Glock tweets prayers for victims of attack at Washington Navy Yard.


We've discussed this before, there are certain times that Brands Should Not Tweet. A good rule of thumb is, if a tragic event or natural disaster is not directly impacting or involving the brand (such as their head office, their factory, their founding city), it's probably best to keep mum. While nobody really disagrees with the 'thoughts and prayers' sentiment, a brand of snack chips praying doesn't look like empathy as much as "look at me". Social media managers have made mistakes like that Aurora tweet, more recently AT&T had to delete a 9/11 tweet after being bombarded by upset replies for an hour.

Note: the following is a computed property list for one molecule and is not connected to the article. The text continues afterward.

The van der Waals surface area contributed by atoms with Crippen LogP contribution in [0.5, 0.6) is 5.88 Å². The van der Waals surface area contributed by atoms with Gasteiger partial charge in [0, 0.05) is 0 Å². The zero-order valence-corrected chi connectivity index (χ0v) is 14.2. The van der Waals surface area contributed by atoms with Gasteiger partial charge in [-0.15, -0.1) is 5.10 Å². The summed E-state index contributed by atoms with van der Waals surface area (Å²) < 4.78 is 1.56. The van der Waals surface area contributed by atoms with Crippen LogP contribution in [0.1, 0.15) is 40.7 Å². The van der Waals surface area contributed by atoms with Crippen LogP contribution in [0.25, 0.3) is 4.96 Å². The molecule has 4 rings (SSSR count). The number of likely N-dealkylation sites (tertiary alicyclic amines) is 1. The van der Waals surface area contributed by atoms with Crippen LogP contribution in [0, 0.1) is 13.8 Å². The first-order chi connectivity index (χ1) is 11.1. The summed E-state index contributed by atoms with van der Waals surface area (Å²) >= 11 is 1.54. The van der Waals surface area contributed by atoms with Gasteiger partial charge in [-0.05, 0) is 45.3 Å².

We've spoken about this on the ad brief too. There's a fine line between being topical, and being "me too" in the midst of a tragedy.
Sure to get a lot of attention is this tweet from Glock today, and not just for the spelling error. Glock's product is probably involved, seeing as it's the gun most law enforcement are carrying.

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Dabitch Creative Director, CEO, hell-raising sweetheart and editor of Adland. Globetrotting Swede who has lived and worked in New York, London, San Francisco, Amsterdam, Copenhagen and Stockholm.

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